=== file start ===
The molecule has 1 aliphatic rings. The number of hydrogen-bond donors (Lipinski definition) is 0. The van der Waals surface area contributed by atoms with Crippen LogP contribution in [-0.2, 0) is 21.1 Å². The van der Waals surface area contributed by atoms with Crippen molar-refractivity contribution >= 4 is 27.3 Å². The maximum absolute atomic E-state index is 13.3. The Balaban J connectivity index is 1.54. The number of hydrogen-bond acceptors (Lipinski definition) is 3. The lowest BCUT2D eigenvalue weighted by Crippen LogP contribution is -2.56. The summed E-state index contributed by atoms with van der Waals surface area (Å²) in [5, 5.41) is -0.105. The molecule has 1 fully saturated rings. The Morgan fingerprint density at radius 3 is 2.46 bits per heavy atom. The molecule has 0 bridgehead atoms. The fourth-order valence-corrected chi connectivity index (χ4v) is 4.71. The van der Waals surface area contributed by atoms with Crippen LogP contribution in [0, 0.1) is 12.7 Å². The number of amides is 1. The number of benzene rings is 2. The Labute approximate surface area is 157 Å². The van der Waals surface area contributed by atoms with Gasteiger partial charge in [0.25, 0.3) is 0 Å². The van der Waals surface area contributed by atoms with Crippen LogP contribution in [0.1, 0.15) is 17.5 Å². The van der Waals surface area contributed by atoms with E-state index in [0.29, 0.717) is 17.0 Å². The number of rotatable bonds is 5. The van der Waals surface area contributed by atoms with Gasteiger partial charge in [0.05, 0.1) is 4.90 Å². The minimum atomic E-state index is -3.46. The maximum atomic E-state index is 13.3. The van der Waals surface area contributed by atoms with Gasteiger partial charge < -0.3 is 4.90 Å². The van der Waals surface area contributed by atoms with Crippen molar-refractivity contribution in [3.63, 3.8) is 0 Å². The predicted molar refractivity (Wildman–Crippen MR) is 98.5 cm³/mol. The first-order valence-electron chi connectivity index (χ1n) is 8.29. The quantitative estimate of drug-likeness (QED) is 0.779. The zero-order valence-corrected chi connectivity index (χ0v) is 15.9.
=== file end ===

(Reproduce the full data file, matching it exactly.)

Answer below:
The molecule has 1 aliphatic rings. The number of hydrogen-bond donors (Lipinski definition) is 0. The van der Waals surface area contributed by atoms with Crippen LogP contribution in [-0.2, 0) is 21.1 Å². The van der Waals surface area contributed by atoms with Crippen molar-refractivity contribution >= 4 is 27.3 Å². The maximum absolute atomic E-state index is 13.3. The Balaban J connectivity index is 1.54. The number of hydrogen-bond acceptors (Lipinski definition) is 3. The lowest BCUT2D eigenvalue weighted by Crippen LogP contribution is -2.56. The summed E-state index contributed by atoms with van der Waals surface area (Å²) in [5, 5.41) is -0.105. The molecule has 1 fully saturated rings. The Morgan fingerprint density at radius 3 is 2.46 bits per heavy atom. The molecule has 0 bridgehead atoms. The fourth-order valence-corrected chi connectivity index (χ4v) is 4.71. The van der Waals surface area contributed by atoms with Crippen LogP contribution in [0, 0.1) is 12.7 Å². The number of amides is 1. The number of benzene rings is 2. The Labute approximate surface area is 157 Å². The van der Waals surface area contributed by atoms with Gasteiger partial charge in [0.25, 0.3) is 0 Å². The van der Waals surface area contributed by atoms with Crippen LogP contribution in [0.1, 0.15) is 17.5 Å². The van der Waals surface area contributed by atoms with E-state index in [0.29, 0.717) is 17.0 Å². The number of rotatable bonds is 5. The van der Waals surface area contributed by atoms with Gasteiger partial charge in [0.05, 0.1) is 4.90 Å². The minimum atomic E-state index is -3.46. The maximum atomic E-state index is 13.3. The van der Waals surface area contributed by atoms with Gasteiger partial charge < -0.3 is 4.90 Å². The van der Waals surface area contributed by atoms with Crippen molar-refractivity contribution in [3.63, 3.8) is 0 Å². The predicted molar refractivity (Wildman–Crippen MR) is 98.5 cm³/mol. The first-order valence-electron chi connectivity index (χ1n) is 8.29. The quantitative estimate of drug-likeness (QED) is 0.779. The zero-order valence-corrected chi connectivity index (χ0v) is 15.9.